My wife and I were married for 41 years and nothing prepared me for many of the feelings I now have in this different life. I do give myself permission to simply have my feelings — and follow the path as I am experiencing it. I also have a mantra taped up by my desk which says “Courage does not always roar. Sometimes it is a quiet voice at the end of the day whispering ‘I will try again tomorrow’. My father was an alcoholic so I also firmly believe ‘one day at a time’ is a solid way to make your way through grief, but that, as I said, is just me.

Expect an emotional roller coaster and know that no matter what you are feeling it is the right way for you to feel!

I look forward to your staying in touch and asking any other questions you might have. I hope I have helped and not hindered.

Strength, courage, & Peace!

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@bl2016 I agree. The feelings of isolation when caregiving for someone with a chronic illness can be truly overwhelming at times. It was one of the most challenging parts of being a caregiver for me. It was that isolation that actually led me to seek out a forum and I found Connect. Welcome and good to have you here!

Strength, courage, & Peace

I wrote several time over the past 18 months. My husband, age 87, has finally been placed in the Memory Unit in a Care Center. I just could no longer take care of him even with the help of my daughter. He was having hallucinations and delusions that were very difficult since then triggered aggravation toward me, and nothing I said or did helped. We have been married 62 years so when he started continually accusing me of seeing other men, etc., I found it very hard. It was very difficult to place him in a Care Center but it is finally becoming easier. He was in a Senior Behavioral Health unit for over two months before we were finally able to get placement for him. It is 45 minutes from our home, but I try to visit at least 2 -3 times a week. He is beginning to accept that and no longer asks to go home with me every time I visit. He dozes off most of the time I am visiting, but I hold his hand and try to help him feel love and wanted.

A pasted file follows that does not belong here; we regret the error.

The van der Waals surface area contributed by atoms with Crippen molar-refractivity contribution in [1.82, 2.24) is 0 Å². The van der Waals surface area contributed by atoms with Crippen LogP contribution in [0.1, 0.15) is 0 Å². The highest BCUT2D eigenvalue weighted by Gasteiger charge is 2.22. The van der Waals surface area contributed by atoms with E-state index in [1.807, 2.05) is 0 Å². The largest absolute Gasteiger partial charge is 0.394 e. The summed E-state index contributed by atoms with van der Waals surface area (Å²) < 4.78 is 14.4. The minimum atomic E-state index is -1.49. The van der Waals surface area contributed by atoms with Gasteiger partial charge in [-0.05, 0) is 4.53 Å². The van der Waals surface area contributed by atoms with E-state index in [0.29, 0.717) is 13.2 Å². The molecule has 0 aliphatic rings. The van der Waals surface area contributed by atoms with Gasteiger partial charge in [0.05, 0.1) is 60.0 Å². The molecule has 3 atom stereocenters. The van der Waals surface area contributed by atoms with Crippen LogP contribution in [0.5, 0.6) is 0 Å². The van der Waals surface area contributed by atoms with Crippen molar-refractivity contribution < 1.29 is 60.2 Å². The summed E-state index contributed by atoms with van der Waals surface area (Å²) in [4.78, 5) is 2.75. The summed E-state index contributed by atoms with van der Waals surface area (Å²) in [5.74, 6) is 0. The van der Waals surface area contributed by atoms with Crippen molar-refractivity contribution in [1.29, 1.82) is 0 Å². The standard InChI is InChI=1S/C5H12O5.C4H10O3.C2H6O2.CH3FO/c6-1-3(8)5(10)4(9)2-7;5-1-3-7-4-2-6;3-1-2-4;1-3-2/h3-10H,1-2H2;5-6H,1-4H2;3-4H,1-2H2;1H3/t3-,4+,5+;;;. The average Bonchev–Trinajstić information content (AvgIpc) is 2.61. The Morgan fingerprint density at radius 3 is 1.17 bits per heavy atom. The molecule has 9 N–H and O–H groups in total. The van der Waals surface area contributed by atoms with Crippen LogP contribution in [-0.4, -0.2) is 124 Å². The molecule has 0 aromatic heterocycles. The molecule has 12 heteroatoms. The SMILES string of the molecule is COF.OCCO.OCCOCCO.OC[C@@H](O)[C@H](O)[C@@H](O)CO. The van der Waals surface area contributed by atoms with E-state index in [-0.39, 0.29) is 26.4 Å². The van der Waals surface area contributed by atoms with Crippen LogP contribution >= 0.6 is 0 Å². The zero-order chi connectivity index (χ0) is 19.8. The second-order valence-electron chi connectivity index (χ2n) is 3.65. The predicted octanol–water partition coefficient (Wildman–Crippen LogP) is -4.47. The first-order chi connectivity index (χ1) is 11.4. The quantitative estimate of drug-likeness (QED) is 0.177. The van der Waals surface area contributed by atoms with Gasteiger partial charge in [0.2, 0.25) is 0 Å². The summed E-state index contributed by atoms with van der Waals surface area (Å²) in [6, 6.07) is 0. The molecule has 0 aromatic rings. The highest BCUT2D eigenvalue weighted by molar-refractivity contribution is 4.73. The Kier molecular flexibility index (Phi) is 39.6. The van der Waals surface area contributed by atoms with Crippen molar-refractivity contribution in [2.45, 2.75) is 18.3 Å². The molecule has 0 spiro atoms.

This was the hardest thing I have ever done. He is slowly slipping away and only once in a while do I see the smiles that he was always so free with. He still knows me and our four children and talks about them, but doesn’t remember that they visited him the day before or that they are working during the week.

But like Scott says, “One day at a time”. I have lots of support and we have our own little “support group” at church as each Sunday I discover another of the women have previously gone through the same thing. I knew their husbands had died but didn’t know all the details at the time. We hug and console each other and enjoy coffee and treats either after the first church service or before the second service. I was very active in church and local groups before my husband was diagnosed 18 months ago, so it is helpful to get back to attending those events again.

Support groups are great and I highly recommend you try to locate one in your area that you can attend. They usually meet for an hour and have lots of ideas to help you cope with your problems. Ask around at the Care Centers and they often host them.

Ruth

@rmftucker

I wrote several time over the past 18 months. My husband, age 87, has finally been placed in the Memory Unit in a Care Center. I just could no longer take care of him even with the help of my daughter. He was having hallucinations and delusions that were very difficult since then triggered aggravation toward me, and nothing I said or did helped. We have been married 62 years so when he started continually accusing me of seeing other men, etc., I found it very hard. It was very difficult to place him in a Care Center but it is finally becoming easier. He was in a Senior Behavioral Health unit for over two months before we were finally able to get placement for him. It is 45 minutes from our home, but I try to visit at least 2 -3 times a week. He is beginning to accept that and no longer asks to go home with me every time I visit. He dozes off most of the time I am visiting, but I hold his hand and try to help him feel love and wanted.

This was the hardest thing I have ever done. He is slowly slipping away and only once in a while do I see the smiles that he was always so free with. He still knows me and our four children and talks about them, but doesn’t remember that they visited him the day before or that they are working during the week.